These six Twins pitchers are most likely to make an impact for the Twins in the next few years.
When it comes to pitching depth, the Twins are loaded. I mentioned recently that three pitchers in AAA could see time sooner rather than later (Bonsor, Reyes, and Neshek). But this piece is about the six guys in the organization with the highest ceilings. A couple of them might take a while to get to the majors, but barring injury, they will get there.
1.Matt Garza. The Twins first round pick in 2005, Garza has silenced the critics who claimed he was a reach at 24 overall. With a 95 mph fastball that moves and command of three pitches, he could probably be effective right now in the majors. He projects to a Rich Harden talent. Even so, the Twins will be cautious with him and move him along no faster than they did Scott Baker, who ascended from Fort Myers to Rochester in his second year of professional ball. Garza is having a Bakeresque start to his first full professional season at Fort Myers (27 K, 3 BB in 18 IP, 0.65 WHIP).
2. Glen Perkins. Most scouts mark him as the top pitching prospect in the organization, but I think he projects as more of a #3 starter. Except for a couple of struggling months last year in AA, Perkins has done more than the Twins could expect when they drafted him in the first round in 2004. He has the stuff and control to be a Mark Mulder type of pitcher. He's followed a great Arizona Fall League performance with a dominating start to the AA season, though his walks are a bit of a concern (19 K, 7 BB in 15 IP, 0. 93 WHIP)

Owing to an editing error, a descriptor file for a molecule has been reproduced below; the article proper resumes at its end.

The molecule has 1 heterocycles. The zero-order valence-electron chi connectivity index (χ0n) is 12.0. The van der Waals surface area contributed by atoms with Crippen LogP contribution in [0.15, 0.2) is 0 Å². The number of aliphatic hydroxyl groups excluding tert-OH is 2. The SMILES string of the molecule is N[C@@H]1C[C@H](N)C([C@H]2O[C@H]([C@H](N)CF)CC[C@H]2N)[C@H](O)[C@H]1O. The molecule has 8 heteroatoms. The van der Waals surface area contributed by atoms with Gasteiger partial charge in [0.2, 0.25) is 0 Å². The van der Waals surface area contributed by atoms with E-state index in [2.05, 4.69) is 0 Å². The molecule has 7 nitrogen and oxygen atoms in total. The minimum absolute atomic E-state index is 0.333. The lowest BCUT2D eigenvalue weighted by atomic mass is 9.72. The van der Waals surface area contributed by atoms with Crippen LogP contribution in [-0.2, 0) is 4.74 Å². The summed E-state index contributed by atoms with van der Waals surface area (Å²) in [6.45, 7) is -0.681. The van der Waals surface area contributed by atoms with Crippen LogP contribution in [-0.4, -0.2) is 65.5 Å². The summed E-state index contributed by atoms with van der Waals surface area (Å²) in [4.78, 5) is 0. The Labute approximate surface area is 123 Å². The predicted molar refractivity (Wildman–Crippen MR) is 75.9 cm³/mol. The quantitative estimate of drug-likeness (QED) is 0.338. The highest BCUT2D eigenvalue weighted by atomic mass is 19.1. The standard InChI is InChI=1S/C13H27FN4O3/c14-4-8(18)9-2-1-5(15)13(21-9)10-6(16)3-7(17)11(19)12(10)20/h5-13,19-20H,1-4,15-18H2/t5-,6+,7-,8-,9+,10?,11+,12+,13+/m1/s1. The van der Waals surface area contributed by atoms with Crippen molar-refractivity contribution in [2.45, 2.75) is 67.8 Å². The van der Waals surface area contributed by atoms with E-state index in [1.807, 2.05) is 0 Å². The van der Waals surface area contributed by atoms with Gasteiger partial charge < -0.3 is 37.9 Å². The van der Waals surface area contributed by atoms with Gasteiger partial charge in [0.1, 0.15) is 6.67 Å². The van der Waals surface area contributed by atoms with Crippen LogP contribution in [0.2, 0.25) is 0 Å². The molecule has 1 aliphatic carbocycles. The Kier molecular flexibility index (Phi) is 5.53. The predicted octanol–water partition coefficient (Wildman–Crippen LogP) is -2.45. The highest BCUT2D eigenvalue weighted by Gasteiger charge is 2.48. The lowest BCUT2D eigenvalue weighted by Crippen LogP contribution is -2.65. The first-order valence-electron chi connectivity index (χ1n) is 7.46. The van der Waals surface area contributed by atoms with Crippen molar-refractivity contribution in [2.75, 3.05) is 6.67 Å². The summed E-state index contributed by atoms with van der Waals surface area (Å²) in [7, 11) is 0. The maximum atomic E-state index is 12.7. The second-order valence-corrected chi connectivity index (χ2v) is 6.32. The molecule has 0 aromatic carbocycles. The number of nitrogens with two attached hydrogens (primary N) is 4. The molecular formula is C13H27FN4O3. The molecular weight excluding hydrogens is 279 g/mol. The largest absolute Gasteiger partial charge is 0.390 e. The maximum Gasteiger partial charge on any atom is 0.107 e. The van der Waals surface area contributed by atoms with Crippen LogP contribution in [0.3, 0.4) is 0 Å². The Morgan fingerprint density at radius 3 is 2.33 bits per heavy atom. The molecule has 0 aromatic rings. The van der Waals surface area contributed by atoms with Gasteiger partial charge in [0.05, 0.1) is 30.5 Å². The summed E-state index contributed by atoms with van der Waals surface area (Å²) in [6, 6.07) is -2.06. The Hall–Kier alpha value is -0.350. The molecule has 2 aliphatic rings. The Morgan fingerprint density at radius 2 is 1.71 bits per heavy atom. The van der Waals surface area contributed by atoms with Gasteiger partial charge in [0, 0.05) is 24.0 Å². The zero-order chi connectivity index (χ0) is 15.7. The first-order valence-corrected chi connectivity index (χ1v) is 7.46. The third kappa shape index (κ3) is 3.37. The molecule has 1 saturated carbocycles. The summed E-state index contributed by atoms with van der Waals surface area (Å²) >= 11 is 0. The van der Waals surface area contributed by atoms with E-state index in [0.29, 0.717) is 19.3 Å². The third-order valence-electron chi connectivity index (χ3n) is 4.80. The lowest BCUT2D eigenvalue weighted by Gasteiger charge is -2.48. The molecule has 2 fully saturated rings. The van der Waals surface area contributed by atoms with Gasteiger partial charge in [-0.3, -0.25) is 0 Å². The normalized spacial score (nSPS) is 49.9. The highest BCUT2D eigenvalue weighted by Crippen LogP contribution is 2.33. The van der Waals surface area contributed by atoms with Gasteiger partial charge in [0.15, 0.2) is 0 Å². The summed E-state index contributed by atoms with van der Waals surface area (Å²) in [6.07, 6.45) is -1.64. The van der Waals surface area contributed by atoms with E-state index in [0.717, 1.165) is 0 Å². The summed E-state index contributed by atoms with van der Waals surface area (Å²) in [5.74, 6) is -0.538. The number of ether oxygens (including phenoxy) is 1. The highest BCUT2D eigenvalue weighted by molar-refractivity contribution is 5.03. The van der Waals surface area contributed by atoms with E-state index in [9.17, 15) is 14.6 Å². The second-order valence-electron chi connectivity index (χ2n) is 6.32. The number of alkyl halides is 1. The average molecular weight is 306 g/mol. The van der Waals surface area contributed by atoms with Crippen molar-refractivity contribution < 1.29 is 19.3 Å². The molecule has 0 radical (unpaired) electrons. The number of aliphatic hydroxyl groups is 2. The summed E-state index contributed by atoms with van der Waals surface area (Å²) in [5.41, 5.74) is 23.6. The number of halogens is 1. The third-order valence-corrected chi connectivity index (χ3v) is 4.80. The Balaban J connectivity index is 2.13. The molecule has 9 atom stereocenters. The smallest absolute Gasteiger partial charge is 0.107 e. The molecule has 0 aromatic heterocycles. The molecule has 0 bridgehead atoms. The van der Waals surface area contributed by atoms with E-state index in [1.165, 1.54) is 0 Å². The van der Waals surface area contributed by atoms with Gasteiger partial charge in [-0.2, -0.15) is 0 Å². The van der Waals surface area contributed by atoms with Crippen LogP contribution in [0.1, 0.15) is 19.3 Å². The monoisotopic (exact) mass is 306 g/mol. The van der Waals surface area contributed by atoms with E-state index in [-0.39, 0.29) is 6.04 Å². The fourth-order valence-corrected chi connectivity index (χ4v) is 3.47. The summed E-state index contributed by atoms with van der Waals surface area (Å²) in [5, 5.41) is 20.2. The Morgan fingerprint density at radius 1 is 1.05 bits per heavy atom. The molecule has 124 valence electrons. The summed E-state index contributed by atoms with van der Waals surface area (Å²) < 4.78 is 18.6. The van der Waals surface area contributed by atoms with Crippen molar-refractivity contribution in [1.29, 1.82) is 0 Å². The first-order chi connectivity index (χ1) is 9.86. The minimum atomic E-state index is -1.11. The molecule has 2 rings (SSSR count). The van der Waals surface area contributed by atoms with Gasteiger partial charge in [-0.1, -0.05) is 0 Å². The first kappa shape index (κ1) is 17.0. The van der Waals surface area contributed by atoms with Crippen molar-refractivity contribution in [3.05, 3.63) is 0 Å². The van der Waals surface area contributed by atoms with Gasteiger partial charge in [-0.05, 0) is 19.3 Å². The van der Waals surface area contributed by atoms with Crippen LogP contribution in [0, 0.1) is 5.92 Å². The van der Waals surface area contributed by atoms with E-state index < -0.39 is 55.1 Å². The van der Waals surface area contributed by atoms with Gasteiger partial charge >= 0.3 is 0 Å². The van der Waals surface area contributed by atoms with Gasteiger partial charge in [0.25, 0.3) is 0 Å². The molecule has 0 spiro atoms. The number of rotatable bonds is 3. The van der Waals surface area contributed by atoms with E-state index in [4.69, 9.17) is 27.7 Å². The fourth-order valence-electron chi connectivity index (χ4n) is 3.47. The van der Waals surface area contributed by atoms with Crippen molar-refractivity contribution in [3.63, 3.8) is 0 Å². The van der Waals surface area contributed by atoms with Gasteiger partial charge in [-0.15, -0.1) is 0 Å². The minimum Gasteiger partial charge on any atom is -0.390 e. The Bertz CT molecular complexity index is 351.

3. Kevin Slowey. His pinpoint control make his lack of raw stuff deceptive. He projects to somewhere between Brad Radke and Greg Maddux if he stays healthy. This second round pick in 2005 has put up marvelous numbers so far in his professional career and this year at Fort Myers is no exception. (29 K, 2 BB, 23 IP, 0.77 WHIP).
4. Eduardo Morlan. I wonder why this kid is still in Beloit. After pitching very well in the Midwest League last year, the Twins decided to send him back there for another stint. A third-round pick in the 2004 draft out of Puerto Rico, Morlan has the best fastball in the organization. Clocked at 100 mph, he's been almost unhittable so far in low A. (21 K, 4 BB, 11 IP, 0.86 WHIP).
5. Justin Jones. Before the season I predicted that Jones would be the next Liriano. Not that he has Liriano's stuff, but that, after starting his career with a variety of minor ailments, he would break out in a big way. A former second round pck out of the Cubs organizations, Jones is yet another find by the Terry Ryan brain trust, who acquired him for Doug Mientkievicz in 2004. So far my prediction is showing some merit, though his season is not as dominating as I expected when I watched him pitch (on TV) in spring training. (16 K, 8 BB, 14 IP, 1.5 WHIP).
6. Jose Mijares. This was supposed to be five to watch, but I decided to include Mijeras based on his performance in spring training. He's just ff the DL in Fort Myers, so he doesn't have any numbers this year. But he was described by Rick Anderson as the third best left hander in the organization after Andy saw him in spring training. You can probably guess who the first two are. But even mentioning Mijares in the same breath as Santana and Liriano is high praise. With his mid-90s fastball and hard slurve, at the very least he could be a solid LOOGY for the Twins for years to come. I can't wait to see him put up numbers in Fort Myers.
These six pitchers will at least advance one level this year if not two. That means that they will all be knocking on the door by the end of the year and some might even get a September call-up. Even if no other pitchers pan out for the Twins (honorable mention: Adam Harben), these six give them excellent depth at the lower to mid levels.